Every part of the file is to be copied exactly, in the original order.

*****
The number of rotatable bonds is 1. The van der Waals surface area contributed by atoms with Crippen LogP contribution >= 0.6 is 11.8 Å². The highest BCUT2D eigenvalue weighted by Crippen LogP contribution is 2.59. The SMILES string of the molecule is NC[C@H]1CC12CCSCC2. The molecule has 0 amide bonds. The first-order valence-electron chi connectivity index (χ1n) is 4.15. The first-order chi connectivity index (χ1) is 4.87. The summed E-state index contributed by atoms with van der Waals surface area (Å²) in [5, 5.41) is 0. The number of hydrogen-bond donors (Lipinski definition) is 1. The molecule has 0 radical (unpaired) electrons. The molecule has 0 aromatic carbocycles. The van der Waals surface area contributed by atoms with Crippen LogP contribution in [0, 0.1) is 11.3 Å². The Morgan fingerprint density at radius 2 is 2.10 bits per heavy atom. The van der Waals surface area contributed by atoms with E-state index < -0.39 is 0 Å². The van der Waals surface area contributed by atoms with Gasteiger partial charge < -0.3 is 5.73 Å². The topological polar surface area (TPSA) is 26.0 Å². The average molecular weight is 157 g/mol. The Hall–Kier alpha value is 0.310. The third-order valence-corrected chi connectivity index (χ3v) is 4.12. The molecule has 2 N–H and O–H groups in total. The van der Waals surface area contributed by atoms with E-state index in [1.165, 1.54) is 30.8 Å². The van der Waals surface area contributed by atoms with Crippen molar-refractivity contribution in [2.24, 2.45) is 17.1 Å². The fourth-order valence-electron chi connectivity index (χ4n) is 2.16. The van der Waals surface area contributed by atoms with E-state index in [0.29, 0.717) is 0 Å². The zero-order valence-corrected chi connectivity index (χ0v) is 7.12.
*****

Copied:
The number of rotatable bonds is 1. The van der Waals surface area contributed by atoms with Crippen LogP contribution >= 0.6 is 11.8 Å². The highest BCUT2D eigenvalue weighted by Crippen LogP contribution is 2.59. The SMILES string of the molecule is NC[C@H]1CC12CCSCC2. The molecule has 0 amide bonds. The first-order valence-electron chi connectivity index (χ1n) is 4.15. The first-order chi connectivity index (χ1) is 4.87. The summed E-state index contributed by atoms with van der Waals surface area (Å²) in [5, 5.41) is 0. The number of hydrogen-bond donors (Lipinski definition) is 1. The molecule has 0 radical (unpaired) electrons. The molecule has 0 aromatic carbocycles. The van der Waals surface area contributed by atoms with Crippen LogP contribution in [0, 0.1) is 11.3 Å². The Morgan fingerprint density at radius 2 is 2.10 bits per heavy atom. The van der Waals surface area contributed by atoms with E-state index < -0.39 is 0 Å². The van der Waals surface area contributed by atoms with Gasteiger partial charge < -0.3 is 5.73 Å². The topological polar surface area (TPSA) is 26.0 Å². The average molecular weight is 157 g/mol. The Hall–Kier alpha value is 0.310. The third-order valence-corrected chi connectivity index (χ3v) is 4.12. The molecule has 2 N–H and O–H groups in total. The van der Waals surface area contributed by atoms with E-state index in [1.165, 1.54) is 30.8 Å². The van der Waals surface area contributed by atoms with Crippen molar-refractivity contribution in [2.24, 2.45) is 17.1 Å². The fourth-order valence-electron chi connectivity index (χ4n) is 2.16. The van der Waals surface area contributed by atoms with E-state index in [0.29, 0.717) is 0 Å². The zero-order valence-corrected chi connectivity index (χ0v) is 7.12.